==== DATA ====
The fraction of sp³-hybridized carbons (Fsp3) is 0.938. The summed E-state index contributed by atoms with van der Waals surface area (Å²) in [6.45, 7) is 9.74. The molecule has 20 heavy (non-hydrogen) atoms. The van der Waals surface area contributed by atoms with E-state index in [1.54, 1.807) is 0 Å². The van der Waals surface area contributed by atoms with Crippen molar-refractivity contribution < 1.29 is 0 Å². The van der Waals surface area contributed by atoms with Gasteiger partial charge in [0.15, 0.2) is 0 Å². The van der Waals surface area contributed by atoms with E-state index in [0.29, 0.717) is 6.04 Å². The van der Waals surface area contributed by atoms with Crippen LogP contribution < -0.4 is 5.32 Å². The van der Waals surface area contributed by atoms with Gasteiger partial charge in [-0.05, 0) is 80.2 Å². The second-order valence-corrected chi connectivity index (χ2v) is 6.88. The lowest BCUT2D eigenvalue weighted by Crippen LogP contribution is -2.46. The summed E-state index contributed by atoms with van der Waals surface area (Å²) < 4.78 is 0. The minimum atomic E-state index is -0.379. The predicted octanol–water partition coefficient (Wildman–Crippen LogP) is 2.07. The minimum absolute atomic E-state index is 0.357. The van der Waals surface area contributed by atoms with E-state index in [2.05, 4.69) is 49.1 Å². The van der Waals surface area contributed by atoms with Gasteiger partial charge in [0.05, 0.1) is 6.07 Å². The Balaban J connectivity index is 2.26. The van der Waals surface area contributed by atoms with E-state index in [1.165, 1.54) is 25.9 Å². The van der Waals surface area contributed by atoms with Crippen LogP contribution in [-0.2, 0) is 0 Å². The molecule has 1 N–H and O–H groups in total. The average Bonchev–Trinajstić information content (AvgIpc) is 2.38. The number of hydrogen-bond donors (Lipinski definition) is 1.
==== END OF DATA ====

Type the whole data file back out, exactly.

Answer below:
The fraction of sp³-hybridized carbons (Fsp3) is 0.938. The summed E-state index contributed by atoms with van der Waals surface area (Å²) in [6.45, 7) is 9.74. The molecule has 20 heavy (non-hydrogen) atoms. The van der Waals surface area contributed by atoms with E-state index in [1.54, 1.807) is 0 Å². The van der Waals surface area contributed by atoms with Crippen molar-refractivity contribution < 1.29 is 0 Å². The van der Waals surface area contributed by atoms with Gasteiger partial charge in [0.15, 0.2) is 0 Å². The van der Waals surface area contributed by atoms with E-state index in [0.29, 0.717) is 6.04 Å². The van der Waals surface area contributed by atoms with Crippen LogP contribution < -0.4 is 5.32 Å². The van der Waals surface area contributed by atoms with Gasteiger partial charge in [-0.05, 0) is 80.2 Å². The second-order valence-corrected chi connectivity index (χ2v) is 6.88. The lowest BCUT2D eigenvalue weighted by Crippen LogP contribution is -2.46. The summed E-state index contributed by atoms with van der Waals surface area (Å²) < 4.78 is 0. The minimum atomic E-state index is -0.379. The predicted octanol–water partition coefficient (Wildman–Crippen LogP) is 2.07. The minimum absolute atomic E-state index is 0.357. The van der Waals surface area contributed by atoms with E-state index in [2.05, 4.69) is 49.1 Å². The van der Waals surface area contributed by atoms with Gasteiger partial charge in [0.05, 0.1) is 6.07 Å². The Balaban J connectivity index is 2.26. The van der Waals surface area contributed by atoms with E-state index in [1.165, 1.54) is 25.9 Å². The van der Waals surface area contributed by atoms with Crippen LogP contribution in [-0.2, 0) is 0 Å². The molecule has 1 N–H and O–H groups in total. The average Bonchev–Trinajstić information content (AvgIpc) is 2.38. The number of hydrogen-bond donors (Lipinski definition) is 1.